An American Port of Call (Virginia Symphony, JoAnn Falletta, Mosaic Classics (Naxos), 2012). Many composers have a nine-minute orchestra opener, like an overture, in their worklist. This tribute to the city of Norfolk is exciting, lyrical, and a great intro to Hailstork’s style. He is clearly an heir to the midcentury American style of composition. He mentions Samuel Barber and Aaron Copland, among others, as influences, but of course, that branch of composition includes his teachers such as David Diamond and H. Owen Reed. It’s a pretty traditional score, formally, and it’s tonal (as are all his works) with some spiky fanfares. It’s one of Hailstork’s most-performed pieces.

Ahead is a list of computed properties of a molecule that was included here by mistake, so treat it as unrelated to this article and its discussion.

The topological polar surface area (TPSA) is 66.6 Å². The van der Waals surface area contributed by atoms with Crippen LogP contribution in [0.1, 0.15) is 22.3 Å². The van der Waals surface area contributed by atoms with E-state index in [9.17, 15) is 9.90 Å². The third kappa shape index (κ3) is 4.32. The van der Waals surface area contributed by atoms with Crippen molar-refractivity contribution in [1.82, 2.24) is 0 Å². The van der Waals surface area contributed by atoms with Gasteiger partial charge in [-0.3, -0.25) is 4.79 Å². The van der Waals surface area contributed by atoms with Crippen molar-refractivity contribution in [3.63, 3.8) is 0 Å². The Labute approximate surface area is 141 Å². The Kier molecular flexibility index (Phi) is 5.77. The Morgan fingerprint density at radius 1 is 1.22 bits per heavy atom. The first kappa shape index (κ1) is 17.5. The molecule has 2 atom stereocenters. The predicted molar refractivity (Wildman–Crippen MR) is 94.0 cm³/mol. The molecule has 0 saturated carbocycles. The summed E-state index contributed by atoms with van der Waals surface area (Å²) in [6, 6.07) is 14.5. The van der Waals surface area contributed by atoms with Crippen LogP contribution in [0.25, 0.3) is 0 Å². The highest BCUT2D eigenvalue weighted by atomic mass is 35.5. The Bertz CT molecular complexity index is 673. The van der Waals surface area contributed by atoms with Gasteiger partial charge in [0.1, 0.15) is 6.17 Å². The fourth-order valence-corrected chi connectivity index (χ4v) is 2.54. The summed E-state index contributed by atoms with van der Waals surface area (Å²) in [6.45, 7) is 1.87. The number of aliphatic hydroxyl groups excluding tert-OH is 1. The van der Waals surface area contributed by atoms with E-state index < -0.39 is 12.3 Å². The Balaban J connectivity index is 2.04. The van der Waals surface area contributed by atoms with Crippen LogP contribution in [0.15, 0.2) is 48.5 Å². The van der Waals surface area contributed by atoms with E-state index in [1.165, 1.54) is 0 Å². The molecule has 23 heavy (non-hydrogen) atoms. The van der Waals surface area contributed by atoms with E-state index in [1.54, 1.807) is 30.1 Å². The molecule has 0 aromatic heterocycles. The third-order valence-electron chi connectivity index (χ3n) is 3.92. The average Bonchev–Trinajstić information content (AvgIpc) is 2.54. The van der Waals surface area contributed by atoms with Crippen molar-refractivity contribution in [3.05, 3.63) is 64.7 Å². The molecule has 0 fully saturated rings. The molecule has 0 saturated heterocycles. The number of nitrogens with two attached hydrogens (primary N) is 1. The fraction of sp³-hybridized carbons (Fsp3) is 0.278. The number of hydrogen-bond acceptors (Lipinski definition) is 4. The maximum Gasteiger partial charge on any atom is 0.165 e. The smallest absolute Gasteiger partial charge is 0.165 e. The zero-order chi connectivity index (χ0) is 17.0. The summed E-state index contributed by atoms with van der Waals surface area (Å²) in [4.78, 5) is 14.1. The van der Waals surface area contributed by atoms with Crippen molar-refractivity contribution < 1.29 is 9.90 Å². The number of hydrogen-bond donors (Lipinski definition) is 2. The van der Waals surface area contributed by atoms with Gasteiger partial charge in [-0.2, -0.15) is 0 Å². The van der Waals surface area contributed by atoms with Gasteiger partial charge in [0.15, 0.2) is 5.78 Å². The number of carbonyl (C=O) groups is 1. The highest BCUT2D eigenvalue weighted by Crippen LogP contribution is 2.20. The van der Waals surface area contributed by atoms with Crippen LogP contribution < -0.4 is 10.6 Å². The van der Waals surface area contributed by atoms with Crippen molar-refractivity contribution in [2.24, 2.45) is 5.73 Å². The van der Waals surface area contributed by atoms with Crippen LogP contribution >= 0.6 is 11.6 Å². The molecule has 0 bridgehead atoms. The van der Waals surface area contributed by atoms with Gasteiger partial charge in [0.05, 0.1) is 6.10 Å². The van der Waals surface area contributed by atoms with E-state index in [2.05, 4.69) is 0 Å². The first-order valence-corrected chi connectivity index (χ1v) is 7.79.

Shout for Joy Mississippi Boulevard Christian Church Sanctuary Chorus, Dr. Leo H. Davis, Jr. (Minister of Worship) circa 2004.

This marvelous choral anthem draws directly on Hailstork’s experience as a child in the Episcopalian cathedral in Albany. Written for Norfolk’s Bank Street Baptist Church on the occasion of the church’s sesquicentennial, in 1990, it’s a stirring setting of verses from Psalm 33 (Sing joyfully to the Lord) with brass fanfares, timpani, organ, and of course, mixed chorus. It’s one of my favorite Hailstork pieces, and if it doesn’t lift you up, nothing will.